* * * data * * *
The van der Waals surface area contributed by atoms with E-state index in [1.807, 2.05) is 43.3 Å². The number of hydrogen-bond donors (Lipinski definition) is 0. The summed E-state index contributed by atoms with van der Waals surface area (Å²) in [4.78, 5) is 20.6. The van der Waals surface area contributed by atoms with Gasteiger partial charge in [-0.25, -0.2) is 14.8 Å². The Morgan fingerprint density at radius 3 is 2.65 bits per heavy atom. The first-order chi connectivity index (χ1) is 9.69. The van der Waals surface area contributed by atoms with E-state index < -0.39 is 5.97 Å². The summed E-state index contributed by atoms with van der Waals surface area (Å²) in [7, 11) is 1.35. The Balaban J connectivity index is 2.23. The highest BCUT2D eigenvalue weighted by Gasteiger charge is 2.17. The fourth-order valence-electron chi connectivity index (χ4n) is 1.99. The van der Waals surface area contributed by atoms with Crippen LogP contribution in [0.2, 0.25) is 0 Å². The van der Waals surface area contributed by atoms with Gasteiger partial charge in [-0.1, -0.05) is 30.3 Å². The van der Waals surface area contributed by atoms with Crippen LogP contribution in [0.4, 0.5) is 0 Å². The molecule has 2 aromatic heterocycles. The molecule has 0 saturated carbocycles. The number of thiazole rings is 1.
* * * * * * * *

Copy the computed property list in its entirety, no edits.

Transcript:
The van der Waals surface area contributed by atoms with E-state index in [1.807, 2.05) is 43.3 Å². The number of hydrogen-bond donors (Lipinski definition) is 0. The summed E-state index contributed by atoms with van der Waals surface area (Å²) in [4.78, 5) is 20.6. The van der Waals surface area contributed by atoms with Gasteiger partial charge in [-0.25, -0.2) is 14.8 Å². The Morgan fingerprint density at radius 3 is 2.65 bits per heavy atom. The first-order chi connectivity index (χ1) is 9.69. The van der Waals surface area contributed by atoms with E-state index < -0.39 is 5.97 Å². The summed E-state index contributed by atoms with van der Waals surface area (Å²) in [7, 11) is 1.35. The Balaban J connectivity index is 2.23. The highest BCUT2D eigenvalue weighted by Gasteiger charge is 2.17. The fourth-order valence-electron chi connectivity index (χ4n) is 1.99. The van der Waals surface area contributed by atoms with Crippen LogP contribution in [0.2, 0.25) is 0 Å². The van der Waals surface area contributed by atoms with Gasteiger partial charge in [-0.1, -0.05) is 30.3 Å². The van der Waals surface area contributed by atoms with Crippen LogP contribution in [0.4, 0.5) is 0 Å². The molecule has 2 aromatic heterocycles. The molecule has 0 saturated carbocycles. The number of thiazole rings is 1.